|Lee Beaumont (center), vice president of Auxiliary Services, represents Liberty in a bike ride from the Boonsboro area to Lynchburg City Hall Tuesday.|
Liberty University is partnering with other local sponsors for the Clean Commute Challenge, a new web-based log designed to encourage residents to bike to work, or to carpool, take transit, or walk one or more days during the month of May.
A bike ride was held Tuesday night to promote the challenge. Participants rode from the Boonsboro area of Lynchburg to City Hall to present a proclamation to Mayor Michael Gillette deeming May as Lynchburg Area Bike Month and announcing the Clean Commute Challenge, which is part of the Live Healthy Lynchburg initiative.
Lee Beaumont, Liberty University’s vice president of Auxiliary Services, said he participated in the ride to take a proactive stance in pushing forward the city’s improvement of transportation options.
“It’s our desire to reach out to the community and be a good neighbor, to support community initiatives and to show that we’re being that responsible corporate citizen,” said Beaumont, who serves on the Greater Lynchburg Transit Company board and is Liberty’s liaison to Live Healthy Lynchburg.
Besides cycling, he said the Clean Community Challenge encourages other environmentally friendly means of transit, which the university supports and currently implements, such as carpooling, Zipcar, and off-campus commuter bus routes to apartment complexes and around town.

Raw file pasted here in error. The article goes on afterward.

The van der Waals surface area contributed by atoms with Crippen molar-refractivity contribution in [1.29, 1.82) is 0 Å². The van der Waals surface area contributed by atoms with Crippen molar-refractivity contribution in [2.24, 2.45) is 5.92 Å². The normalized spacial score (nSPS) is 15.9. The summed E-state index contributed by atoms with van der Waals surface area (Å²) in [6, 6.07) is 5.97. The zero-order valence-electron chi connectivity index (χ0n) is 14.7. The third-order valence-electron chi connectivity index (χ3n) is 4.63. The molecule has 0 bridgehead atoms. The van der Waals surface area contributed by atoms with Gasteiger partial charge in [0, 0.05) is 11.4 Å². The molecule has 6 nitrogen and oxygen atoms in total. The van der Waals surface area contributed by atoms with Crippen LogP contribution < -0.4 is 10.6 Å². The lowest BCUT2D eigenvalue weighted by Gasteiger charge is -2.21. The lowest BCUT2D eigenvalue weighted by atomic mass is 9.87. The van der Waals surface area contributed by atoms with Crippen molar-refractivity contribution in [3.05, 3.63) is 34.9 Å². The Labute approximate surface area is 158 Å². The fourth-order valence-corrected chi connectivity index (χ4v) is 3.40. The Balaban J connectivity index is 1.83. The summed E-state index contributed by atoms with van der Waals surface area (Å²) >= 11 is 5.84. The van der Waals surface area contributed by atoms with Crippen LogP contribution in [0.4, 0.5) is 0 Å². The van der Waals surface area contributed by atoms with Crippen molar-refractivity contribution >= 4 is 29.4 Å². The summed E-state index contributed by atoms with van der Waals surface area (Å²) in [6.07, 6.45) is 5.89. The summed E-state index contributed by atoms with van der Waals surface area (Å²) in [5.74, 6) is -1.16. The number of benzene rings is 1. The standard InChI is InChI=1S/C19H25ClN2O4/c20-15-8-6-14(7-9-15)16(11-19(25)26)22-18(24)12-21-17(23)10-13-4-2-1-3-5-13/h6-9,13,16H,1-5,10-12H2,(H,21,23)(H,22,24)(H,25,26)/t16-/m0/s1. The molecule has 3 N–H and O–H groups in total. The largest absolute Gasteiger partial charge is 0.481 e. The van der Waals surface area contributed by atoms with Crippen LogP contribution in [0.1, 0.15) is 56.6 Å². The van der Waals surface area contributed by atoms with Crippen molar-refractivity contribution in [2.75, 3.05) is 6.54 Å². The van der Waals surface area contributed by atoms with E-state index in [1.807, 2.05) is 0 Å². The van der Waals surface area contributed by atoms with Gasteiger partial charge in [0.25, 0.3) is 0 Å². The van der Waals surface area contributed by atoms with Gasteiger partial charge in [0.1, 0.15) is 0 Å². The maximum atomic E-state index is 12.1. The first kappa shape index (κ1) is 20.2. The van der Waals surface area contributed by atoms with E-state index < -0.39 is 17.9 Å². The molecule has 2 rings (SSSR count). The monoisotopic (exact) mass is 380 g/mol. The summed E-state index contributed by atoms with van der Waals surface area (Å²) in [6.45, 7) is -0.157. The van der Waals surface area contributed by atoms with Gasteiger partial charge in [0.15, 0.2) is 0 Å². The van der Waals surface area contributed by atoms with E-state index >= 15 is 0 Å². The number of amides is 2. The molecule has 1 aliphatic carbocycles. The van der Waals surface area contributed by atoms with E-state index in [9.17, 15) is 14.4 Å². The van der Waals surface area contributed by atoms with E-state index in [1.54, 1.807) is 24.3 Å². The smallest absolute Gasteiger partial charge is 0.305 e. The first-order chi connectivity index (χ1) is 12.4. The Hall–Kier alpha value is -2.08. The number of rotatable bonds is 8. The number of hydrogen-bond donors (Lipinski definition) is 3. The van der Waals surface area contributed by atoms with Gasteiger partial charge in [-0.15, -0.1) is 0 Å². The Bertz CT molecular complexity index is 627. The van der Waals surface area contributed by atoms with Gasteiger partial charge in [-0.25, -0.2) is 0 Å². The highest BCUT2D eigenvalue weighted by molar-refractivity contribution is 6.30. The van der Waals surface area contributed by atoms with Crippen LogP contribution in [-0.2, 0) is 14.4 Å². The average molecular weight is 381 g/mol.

|Lynchburg Mayor Michael Gillette reads a proclamation deeming May as Lynchburg Area Bike Month and announcing the Clean Commute Challenge.|
Gillette addressed a gathering of about 30 cyclists and runners, as well as a handful of City Council members, on the steps of City Hall before the reading of the proclamation.
“It’s great to see so many people utilizing alternative transportation this evening,” he said. “In addition to living healthy and being healthy and the benefits that you receive personally, it’s also very important for every one of our communities across the United States to understand the role of alternative transportation, so that we have sustainable cities, so that we have safe cities for our cyclists and our pedestrians.”
The proclamation, stated, in part: “Whereas the city of Lynchburg is committed to enhancing the quality of life for all of its residents by creating safe, walkable, and bikeable access to community destinations; and whereas walking, biking, transit, and carpool are clean, economical, and energy-efficient transportation options available to persons living and working in Lynchburg ... I do hereby proclaim May, 2013, Bike and Clean Commute Challenge Month in the city of Lynchburg, and encourage residents, visitors, and employees to participate … by accessing work, school, or other destinations by walking, biking, taking transit, or carpooling at least once during the month of May.”
Beaumont said he would like to see the development of more bicycle-friendly roads and trails around Lynchburg to make commuting by bike a safer alternative.
“Part of this Clean Community Challenge is the biking community showing the need for wider shoulders, more bike lanes, more safety signs, education … because, really, it is scary to ride on Lynchburg roads as there are no lanes and drivers are not very friendly at times,” Beaumont said. “I know people who have been hit and a bike does not fare well against a car. There have been some ‘Share the Road’ signs posted, so they are making some headway.”